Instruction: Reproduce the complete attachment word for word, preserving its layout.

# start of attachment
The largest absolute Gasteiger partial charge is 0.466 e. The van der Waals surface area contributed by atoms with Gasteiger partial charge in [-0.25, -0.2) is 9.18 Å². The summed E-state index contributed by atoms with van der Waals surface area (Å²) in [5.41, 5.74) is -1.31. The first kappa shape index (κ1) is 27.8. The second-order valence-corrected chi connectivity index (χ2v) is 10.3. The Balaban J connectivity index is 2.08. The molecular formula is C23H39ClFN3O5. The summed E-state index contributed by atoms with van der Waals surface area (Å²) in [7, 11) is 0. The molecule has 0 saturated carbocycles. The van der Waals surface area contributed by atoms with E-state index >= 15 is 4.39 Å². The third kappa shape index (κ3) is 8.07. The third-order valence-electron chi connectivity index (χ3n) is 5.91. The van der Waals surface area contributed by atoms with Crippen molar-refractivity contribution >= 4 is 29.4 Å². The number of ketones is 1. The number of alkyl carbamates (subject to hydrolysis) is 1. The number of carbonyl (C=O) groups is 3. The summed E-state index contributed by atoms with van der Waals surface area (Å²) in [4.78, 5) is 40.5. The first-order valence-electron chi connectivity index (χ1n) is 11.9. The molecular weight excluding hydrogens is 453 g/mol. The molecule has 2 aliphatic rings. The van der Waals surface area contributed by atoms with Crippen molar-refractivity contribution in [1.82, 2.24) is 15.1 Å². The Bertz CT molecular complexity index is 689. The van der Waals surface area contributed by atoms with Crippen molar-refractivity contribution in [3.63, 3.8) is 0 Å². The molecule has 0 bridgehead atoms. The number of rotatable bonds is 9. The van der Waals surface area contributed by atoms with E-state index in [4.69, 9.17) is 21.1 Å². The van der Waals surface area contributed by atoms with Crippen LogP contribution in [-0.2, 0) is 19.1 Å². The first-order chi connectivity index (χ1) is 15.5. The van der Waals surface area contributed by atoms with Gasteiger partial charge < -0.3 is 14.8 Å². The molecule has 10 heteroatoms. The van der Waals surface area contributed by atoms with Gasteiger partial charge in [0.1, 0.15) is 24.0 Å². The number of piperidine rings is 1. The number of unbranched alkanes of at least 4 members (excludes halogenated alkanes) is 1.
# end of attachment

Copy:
The largest absolute Gasteiger partial charge is 0.466 e. The van der Waals surface area contributed by atoms with Gasteiger partial charge in [-0.25, -0.2) is 9.18 Å². The summed E-state index contributed by atoms with van der Waals surface area (Å²) in [5.41, 5.74) is -1.31. The first kappa shape index (κ1) is 27.8. The second-order valence-corrected chi connectivity index (χ2v) is 10.3. The Balaban J connectivity index is 2.08. The molecular formula is C23H39ClFN3O5. The summed E-state index contributed by atoms with van der Waals surface area (Å²) in [7, 11) is 0. The molecule has 0 saturated carbocycles. The van der Waals surface area contributed by atoms with E-state index >= 15 is 4.39 Å². The third kappa shape index (κ3) is 8.07. The third-order valence-electron chi connectivity index (χ3n) is 5.91. The van der Waals surface area contributed by atoms with Crippen molar-refractivity contribution >= 4 is 29.4 Å². The number of ketones is 1. The number of alkyl carbamates (subject to hydrolysis) is 1. The number of carbonyl (C=O) groups is 3. The summed E-state index contributed by atoms with van der Waals surface area (Å²) in [4.78, 5) is 40.5. The first-order valence-electron chi connectivity index (χ1n) is 11.9. The molecular weight excluding hydrogens is 453 g/mol. The molecule has 2 aliphatic rings. The van der Waals surface area contributed by atoms with Crippen molar-refractivity contribution in [1.82, 2.24) is 15.1 Å². The Bertz CT molecular complexity index is 689. The van der Waals surface area contributed by atoms with Crippen molar-refractivity contribution in [3.63, 3.8) is 0 Å². The molecule has 0 bridgehead atoms. The number of rotatable bonds is 9. The van der Waals surface area contributed by atoms with E-state index in [4.69, 9.17) is 21.1 Å². The van der Waals surface area contributed by atoms with Crippen LogP contribution in [-0.2, 0) is 19.1 Å². The first-order chi connectivity index (χ1) is 15.5. The van der Waals surface area contributed by atoms with Gasteiger partial charge < -0.3 is 14.8 Å². The molecule has 10 heteroatoms. The van der Waals surface area contributed by atoms with Gasteiger partial charge in [0.1, 0.15) is 24.0 Å². The number of piperidine rings is 1. The number of unbranched alkanes of at least 4 members (excludes halogenated alkanes) is 1.